Digital Transformation Implications for Process Design
Reed Deshler | January 17, 2018
Digital technologies—not just hardware, but data, artificial intelligence, networks, social platforms, and other digital applications—are rapidly and profoundly changing the way we do business. More and more companies of all sizes and in all industries are engaging in digital transformation as a way to more seamlessly and intuitively design customer experiences, enable business processes, deliver value, and achieve strategic differentiation.
In our Rubik’s cube organizational model, the sides of the cube represent the different aspects of organization alignment. The use of digital technologies and ways of working have profound implications for every side of the cube—including the side representing work processes. Let’s take a deeper look into how adopting a digital mindset changes the way we think about work processes and process design.
How Digital Transformation Affects Process Design
Process design is all about determining how to convert something from one state into another state to create value for someone. Take a sales transaction, for example. If someone has a sales order, what are the steps that need to happen in order to fulfill the order? In a traditional approach, we start by defining the beginning and end of the process. Then, we map out the ideal steps to achieve or accomplish the desired outcome. In many cases, this has always involved asking ourselves what tools might be used. In manufacturing, for instance, we might insert a machine at a certain point, utilize a tool, or lay out the facility floor plan differently.
This is sound practice, which is not fundamentally changed by digital technologies. Rather, a digital approach demands that we ask ourselves similar questions, but to do it in a way that essentially rethinks how work might be done (the customer or worker experience) while utilizing intelligent and intuitive technologies and tools that weren’t available in the past. In a sense, digital transformation introduces a sort of refinement of the process. Once we’ve mapped out the basic process, we ask the question, “is there a fundamentally different or better way for us to now do this work?”
It’s still essential to understand the job to be done, and how the process creates value for the customer. However, the digital approach requires us to really drill into the ways of doing the work in light of any digital capabilities that might make the process more intuitive, user friendly, automated, or efficient.
In the sales transaction scenario, for example, we might ask ourselves how we can use data to expedite the process. This might lead us to realize that, instead of requiring the customer to fill out order information, we can tap into our organization’s existing database to automatically pre-fill that information out. In so doing, we can create a faster and easier experience for the customer, while at the same time avoiding unnecessary work or setbacks that might result from incorrectly entered or inconsistent data. This is one way that digital transformation intersects with organization alignment.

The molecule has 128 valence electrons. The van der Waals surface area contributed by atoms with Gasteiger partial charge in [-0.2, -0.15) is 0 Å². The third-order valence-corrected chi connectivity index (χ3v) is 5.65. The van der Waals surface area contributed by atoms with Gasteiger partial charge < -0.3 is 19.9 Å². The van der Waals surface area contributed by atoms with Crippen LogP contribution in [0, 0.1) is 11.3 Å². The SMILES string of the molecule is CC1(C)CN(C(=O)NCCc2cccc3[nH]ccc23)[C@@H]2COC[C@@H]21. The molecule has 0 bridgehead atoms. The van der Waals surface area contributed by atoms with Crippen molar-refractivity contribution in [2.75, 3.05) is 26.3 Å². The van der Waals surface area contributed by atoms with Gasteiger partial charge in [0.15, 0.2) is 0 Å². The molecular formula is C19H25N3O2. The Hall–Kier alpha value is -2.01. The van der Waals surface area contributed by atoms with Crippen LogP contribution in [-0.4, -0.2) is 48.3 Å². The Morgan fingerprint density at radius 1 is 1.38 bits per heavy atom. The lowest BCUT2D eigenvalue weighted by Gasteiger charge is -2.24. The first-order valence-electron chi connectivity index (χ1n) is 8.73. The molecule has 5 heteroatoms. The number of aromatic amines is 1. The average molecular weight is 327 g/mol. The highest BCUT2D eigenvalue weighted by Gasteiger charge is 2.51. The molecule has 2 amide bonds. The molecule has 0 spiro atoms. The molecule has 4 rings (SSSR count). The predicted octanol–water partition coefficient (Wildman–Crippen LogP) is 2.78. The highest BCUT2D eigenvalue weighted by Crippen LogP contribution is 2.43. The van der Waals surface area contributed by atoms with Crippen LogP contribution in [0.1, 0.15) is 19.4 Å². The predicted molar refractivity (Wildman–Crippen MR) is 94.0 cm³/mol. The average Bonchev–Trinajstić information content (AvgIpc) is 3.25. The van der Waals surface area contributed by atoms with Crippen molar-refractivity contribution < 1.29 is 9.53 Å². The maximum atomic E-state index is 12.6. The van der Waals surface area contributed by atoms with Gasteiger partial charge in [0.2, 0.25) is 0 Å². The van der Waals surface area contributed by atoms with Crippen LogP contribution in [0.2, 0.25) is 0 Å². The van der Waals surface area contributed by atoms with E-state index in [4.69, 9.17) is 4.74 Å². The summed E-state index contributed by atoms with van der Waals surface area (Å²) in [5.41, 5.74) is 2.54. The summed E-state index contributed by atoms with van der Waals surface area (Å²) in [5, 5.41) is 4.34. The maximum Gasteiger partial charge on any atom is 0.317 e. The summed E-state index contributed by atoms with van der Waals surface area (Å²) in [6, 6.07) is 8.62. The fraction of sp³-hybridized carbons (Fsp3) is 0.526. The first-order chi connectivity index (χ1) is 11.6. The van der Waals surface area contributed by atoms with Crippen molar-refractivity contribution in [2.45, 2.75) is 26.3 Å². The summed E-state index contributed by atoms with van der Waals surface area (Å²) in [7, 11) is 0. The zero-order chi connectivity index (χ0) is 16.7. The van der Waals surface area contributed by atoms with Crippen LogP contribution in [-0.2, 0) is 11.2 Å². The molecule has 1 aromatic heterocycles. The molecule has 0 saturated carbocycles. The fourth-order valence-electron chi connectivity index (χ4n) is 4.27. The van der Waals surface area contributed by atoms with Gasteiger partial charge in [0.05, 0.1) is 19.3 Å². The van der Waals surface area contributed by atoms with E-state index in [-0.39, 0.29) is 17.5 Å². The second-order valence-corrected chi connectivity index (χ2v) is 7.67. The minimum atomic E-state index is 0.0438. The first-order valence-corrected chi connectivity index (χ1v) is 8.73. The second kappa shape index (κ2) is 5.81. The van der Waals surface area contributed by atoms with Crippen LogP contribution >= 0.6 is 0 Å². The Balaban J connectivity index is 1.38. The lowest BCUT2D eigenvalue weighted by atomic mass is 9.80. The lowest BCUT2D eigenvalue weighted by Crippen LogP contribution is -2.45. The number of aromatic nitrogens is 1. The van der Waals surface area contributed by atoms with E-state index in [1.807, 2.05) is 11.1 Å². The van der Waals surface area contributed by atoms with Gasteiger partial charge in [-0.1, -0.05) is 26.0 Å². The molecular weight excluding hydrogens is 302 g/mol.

Applying a Digital Mindset to Process Design
Coming up with digital solutions in process design requires a shift. The following prompts can be useful in applying a digital mindset to process design:
- Software: Is there any software that can be leveraged or developed to perform or enable some of the tasks in the process?
- Hardware: Is there a tool or device that can be inserted into the process to allow the work to be done more effectively or more efficiently? For example, a couple of years ago the airlines began equipping their flight attendants with mobile devices. These not only allow them to help passengers on the spot by performing tasks like checking the status of a flight, but also function as mini credit card readers to enable them to run transactions.
- Data: Is there some repository of data that can be brought to bear in the process to provide insight or make something in the process easier or more meaningful?
- Artificial Intelligence: Taking data a step further requires the application of machine learning–the ability for a machine or computer to take a vast amount of information around preferences, buying patterns, shipping history, etc. and draw conclusions from it that change the way we approach a process. For instance, behavioral targeting in advertising that ensures that online ad offers are relevant to the individual shopper.
All in all, digital transformation in process design is about taking process design to the next level. It takes us beyond simply understanding and mapping the ideal process to deliver value for a customer or to get work done. The strategic application of software, hardware, data, and artificial intelligence allow us to make the experience around the process easier, more efficient, more secure, and/or more intuitive than it would be using only traditional ways of working.